Channel 4 recently broadcast an interesting documentary as part of their 'Bodyshock' series, dealing with a set of twins who are joined at the head. I wrote some notes while watching the documentary:
Tatiana and Krista Hogan are regarded as a 'medical marvel'. While instances of twins being born joined at the heads are rare, ithis particular case is certainly a marvel in living memory. Their mother, Felicia Hogan, discovered this information at her 21-week scan. As she was 21 years of age at the time and already had two older children, the medical staff offered her the option to have a termination in view of the weight of responsibilities she would have if she went through with the birth. Felicia opted against the offer and, at the time of birth, doctors were surprised at the survival of both mother and babies. They also noticed something strange: when one twin was injected, the other spontaneously cried. Further observations from family as the twins were growing up, such as one twin 'zoning out' when looking at something while the other twin's eyes twitched, made them speculate as to whether the twins shared senses.
How could this be possible? Four months after the twins were born, they underwent a CT scan to check for any indications. It was found that they shared brain matter and arterial structures in an interconnected fashion, so there could be no possibility of surgical separation as sometimes occurs in other cases of conjoined twins. Furthermore, it was discovered that both twins shared the same thalamus, which is the brain structure responsible for processing sensory inputs and relaying them to other structures - a communications control room.
(Tatiana, bottom left, and Krista, bottom right, with their mother Felicia, top left.
Image courtesy: Macleans.ca)
Image courtesy: Macleans.ca)
The documentary followed the progress of the Hogan twins over the course of a year or so. At around age 2 years and 4 months, the twins weren't able to walk but could stand with support, and had begun to talk using simple expressions like "stop that!" in response to stimulation. Also, it was possible to see the birthing of two distinct personalities.
Tatiana's qualities include being the more "intellectual" of the two (whatever that means for a 2 year old child!), and is very loving, engages in frequent hugging and kissing behaviours, of a happy disposition. By contrast, Krista, who can also be loving and happy, tends to be more hot-tempered, exhibiting protest (crying) behaviours and is more aggressive, will scream to get what she wants and can even be a bit of a "bully" according to Felicia. However, separate personalities though they are, they are already beginning to learn the value of cooperation and they work together on simple tasks such as coordinating movement to stand up and attempt to walk. If you tickle Krista, Tatiana giggles.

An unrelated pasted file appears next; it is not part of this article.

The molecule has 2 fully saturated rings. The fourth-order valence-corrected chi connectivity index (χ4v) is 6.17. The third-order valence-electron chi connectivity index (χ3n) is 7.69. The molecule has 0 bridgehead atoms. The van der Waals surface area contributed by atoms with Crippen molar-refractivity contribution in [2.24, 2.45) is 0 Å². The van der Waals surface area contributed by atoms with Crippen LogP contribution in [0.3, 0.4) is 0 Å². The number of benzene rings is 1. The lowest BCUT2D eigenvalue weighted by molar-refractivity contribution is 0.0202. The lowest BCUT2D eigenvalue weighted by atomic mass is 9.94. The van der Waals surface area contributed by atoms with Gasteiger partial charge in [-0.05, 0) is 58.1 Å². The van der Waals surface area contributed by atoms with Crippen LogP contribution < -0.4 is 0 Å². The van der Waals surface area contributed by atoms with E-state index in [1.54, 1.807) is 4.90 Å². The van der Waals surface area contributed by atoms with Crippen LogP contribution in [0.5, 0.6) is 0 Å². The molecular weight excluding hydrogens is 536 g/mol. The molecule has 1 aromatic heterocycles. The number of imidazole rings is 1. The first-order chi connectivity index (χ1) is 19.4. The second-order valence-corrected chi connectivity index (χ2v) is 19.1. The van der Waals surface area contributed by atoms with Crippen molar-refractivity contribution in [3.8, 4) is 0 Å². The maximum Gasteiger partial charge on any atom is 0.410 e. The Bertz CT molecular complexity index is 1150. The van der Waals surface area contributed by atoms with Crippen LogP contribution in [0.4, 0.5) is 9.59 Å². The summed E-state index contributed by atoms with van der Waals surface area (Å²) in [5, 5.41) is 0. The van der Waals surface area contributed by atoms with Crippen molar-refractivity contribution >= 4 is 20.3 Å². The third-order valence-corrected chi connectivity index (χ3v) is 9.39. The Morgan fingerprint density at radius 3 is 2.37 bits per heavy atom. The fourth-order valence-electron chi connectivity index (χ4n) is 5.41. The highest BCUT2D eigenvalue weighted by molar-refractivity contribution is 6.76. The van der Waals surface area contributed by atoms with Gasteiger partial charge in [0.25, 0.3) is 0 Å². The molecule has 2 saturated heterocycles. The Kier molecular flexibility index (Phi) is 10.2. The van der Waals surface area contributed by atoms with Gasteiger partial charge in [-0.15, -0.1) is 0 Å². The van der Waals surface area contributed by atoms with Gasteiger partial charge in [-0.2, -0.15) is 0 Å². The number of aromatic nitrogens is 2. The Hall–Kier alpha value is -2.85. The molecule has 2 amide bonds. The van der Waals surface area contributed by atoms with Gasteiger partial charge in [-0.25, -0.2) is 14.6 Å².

Some of the usual medical problems affecting many pairs of conjoined twins also affect the Hogans. Despite being smaller and thinner, Tatiana's heart pumps for both of them and is thus at risk of enlargement and possible failure. Tatiana's heart also works twice as hard to supply the brain's arterial system with blood. Over time, her heart rate has thankfully dropped and is much closer to Krista's, but the possibility of further complications as the twins age always looms.
It was also discovered that when the twins slept, Tatiana would stop breathing for up to 20 seconds. A surgical operation was needed to remove the huge adenoids that were causing the problem, but when Tatiana was anaesthetised it was observed that she was borrowing a large amount of blood to keep her going. The trouble with this was that Krista didn't have enough blood to be anaesthetised herself, which meant she had to be awake (and suffer pain?) when Tatiana went under the knife.
The rest of the documentary focused largely on the Hogan family's meeting with another pair of craniopagus twins, Lori and George Schappell, who are also joined at the head but have separate brains. The Schappells have enjoyed fame to an extent by appearing on a variety of talk shows, television dramas and singing contests, and were able to discuss their situations and give advice for the Hogans in matters of parenting and how to engage the Hogan twins in relationship skills.
At a later date, further tests were carried out to investigate further the possibility of shared senses. They concluded that the "brain of one twin records signals from the other's visual field". The explanation proffered for this told about how images entering the eyes of a twin travel along a "neuron highway" to the other's visual cortex, meaning that one twin can see what the other witnesses. Fascinating.